The Great Ski Race - Tahoe City to Truckee
The 2010 Great Ski Race will be held on Sunday, March 7th, starting at 9am from Tahoe XC, in Tahoe City, and ending at Cottonwood Restaurant in Truckee.
Many years ago, when heavy snow cut Tahoe City off from the rest of the world, Tahoe City resident, Jack Starrett, delivered the mail on skis by climbing out of the Tahoe Basin over a 7,990 foot pass that lead to a long downhill run along Sawtooth Ridge to Truckee, 18 miles away.
Today, the route Starrett pioneered is commemorated each winter by Nordic skiers competing in The Great Ski Race. The annual competition is usually around the first week of March.
In its 34th year (2010), The Great Ski Race has grown into the largest cross-country ski race in the West. Organized by Tahoe Nordic Search and Rescue, the 30-kilometer event often attracts over 1,100 skiers including some of the top racers in North America. The race begins at the Tahoe Cross Country lodge above the Highlands in Tahoe City; the race finishes at the Hilltop Lodge in Truckee.
Past winners include Olympians Lyle Nelson, Holly Beattie, and Nancy Fiddler; U.S. Master_s Champion Debbi Waldear; and collegiate racers Borre Fossli, Lars Ohren, and Adam Heaney. Dan Mainka, the 1987 and 1988 winner, holds the distinction of being a North Tahoe High School graduate.
For Amateurs, Too
However, you don't have to be a serious racer to compete. Those in good shape and of intermediate ability can test themselves. Although beginners aren't encouraged to enter because of the length and remoteness of the course, the slowest stragglers can still arrive in Truckee within 7 hours, making the event a fun, day tour. Past participants have included ten year old children to people in their 80s.
The racecourse covers scenic terrain and spectacular views of Lake Tahoe and the Sierra Nevada. From the top of Starrett Pass, at 7,800 feet, are breath-stealing views of Mount Watson, Mount Pluto, Alpine Meadows, and Palisades Tahoe. Near the Truckee end, perhaps the favorite view is from the "Holy Smokes" ridge. From there racers have a downhill stretch to Hilltop Lodge that signals the finish of the race.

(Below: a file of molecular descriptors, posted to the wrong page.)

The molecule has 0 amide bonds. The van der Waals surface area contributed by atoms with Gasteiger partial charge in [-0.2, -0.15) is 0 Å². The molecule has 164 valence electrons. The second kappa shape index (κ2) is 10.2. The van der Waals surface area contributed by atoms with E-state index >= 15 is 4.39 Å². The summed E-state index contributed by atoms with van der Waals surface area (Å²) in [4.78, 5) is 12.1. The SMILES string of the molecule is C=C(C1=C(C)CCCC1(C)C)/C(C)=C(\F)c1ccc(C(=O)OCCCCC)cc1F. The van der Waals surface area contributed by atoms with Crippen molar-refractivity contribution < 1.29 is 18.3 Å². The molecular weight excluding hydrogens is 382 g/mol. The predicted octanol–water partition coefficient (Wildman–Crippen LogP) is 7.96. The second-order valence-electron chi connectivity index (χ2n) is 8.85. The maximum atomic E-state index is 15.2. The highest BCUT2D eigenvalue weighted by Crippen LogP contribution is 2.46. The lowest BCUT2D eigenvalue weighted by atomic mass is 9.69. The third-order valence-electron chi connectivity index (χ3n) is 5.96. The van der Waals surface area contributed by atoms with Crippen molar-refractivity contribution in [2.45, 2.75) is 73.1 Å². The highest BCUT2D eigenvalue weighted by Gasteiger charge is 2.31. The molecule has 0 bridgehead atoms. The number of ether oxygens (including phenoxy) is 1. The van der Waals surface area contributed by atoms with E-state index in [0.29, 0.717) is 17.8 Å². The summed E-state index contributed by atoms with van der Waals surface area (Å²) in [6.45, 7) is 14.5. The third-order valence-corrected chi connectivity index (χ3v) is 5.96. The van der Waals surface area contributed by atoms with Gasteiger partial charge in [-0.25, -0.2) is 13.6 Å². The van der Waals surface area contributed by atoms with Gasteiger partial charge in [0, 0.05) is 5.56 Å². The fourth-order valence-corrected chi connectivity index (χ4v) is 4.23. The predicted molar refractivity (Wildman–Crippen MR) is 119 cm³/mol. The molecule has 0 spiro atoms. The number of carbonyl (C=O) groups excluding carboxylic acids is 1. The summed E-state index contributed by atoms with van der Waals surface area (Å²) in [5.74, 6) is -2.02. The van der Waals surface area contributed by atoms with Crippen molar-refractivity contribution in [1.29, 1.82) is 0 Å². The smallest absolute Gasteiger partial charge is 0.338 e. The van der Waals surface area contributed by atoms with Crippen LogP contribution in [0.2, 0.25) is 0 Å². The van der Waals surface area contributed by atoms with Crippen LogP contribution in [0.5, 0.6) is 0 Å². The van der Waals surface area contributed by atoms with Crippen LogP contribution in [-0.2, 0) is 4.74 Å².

The First Race
The competition began in 1976 when 35 skiers got together to make the trek over a course with no set track. Surprisingly, even without skate skis, the race was won that year by Jan Bjorkheim in one hour and 44 minutes.
"There were a few of us who had made the trip as a ski tour," recalls Skip Reedy, a Tahoe Nordic Search and Rescue founder and an originator of the race. "There weren_t any long races around at the time and it seemed like a natural."
Today, the racecourse is machine-groomed with skating lanes and double tracks on the entire 30 kilometers. Competitive in nature, the event is also colorful in character.
Fun & Antics
Once an over-eager racer jumped the gun at the start only to be confronted by Ken "Cowman" Shirk, a colorful North Shore character, Nordic enthusiast, and extreme athlete. Running from his hiding place in the trees and brandishing an ax, Shirk confronted the cheater by chopping his skis apart!
In 1981 Truckee carpenter, John Talco, arrived late to the start because he couldn't find his gloves. Wearing two left-handed mittens he still finished first.
In 1997 an agitated grouse shaken from his nest stood at the 25k mark and dive-bombed skiers pecking at their pole baskets.
During drought years, competitors were sometimes forced to take their skis off and run half-mile stretches because of lack of snow. At the 1999 event, Tahoe Nordic Seach and Rescue members were pulled from their own race to go on a search for a lost alpine skier on Donner Summit.
One year a couple of guys entered together on one pair of skis. Afterwards, the rumor is that they never spoke again.
Bruce Eisner used ski over from Truckee in the early morning, catch the start, and race back.
Drought years you'd find Billy Dutton, Norm Simmons, Paul Goldhammer and other volunteers shoveling for hours to ensure a course.
"Every year's a new challenge, something different," says Reedy, founder in 1972 of Tahoe Citys only Nordic resort.
Proceeds from the race help support the Tahoe Nordic Search and Rescue Team, a non-profit, all-volunteer organization. Race funds generated are used primarily to purchase equipment and to support winter survival and avalanche education programs conducted by the Team.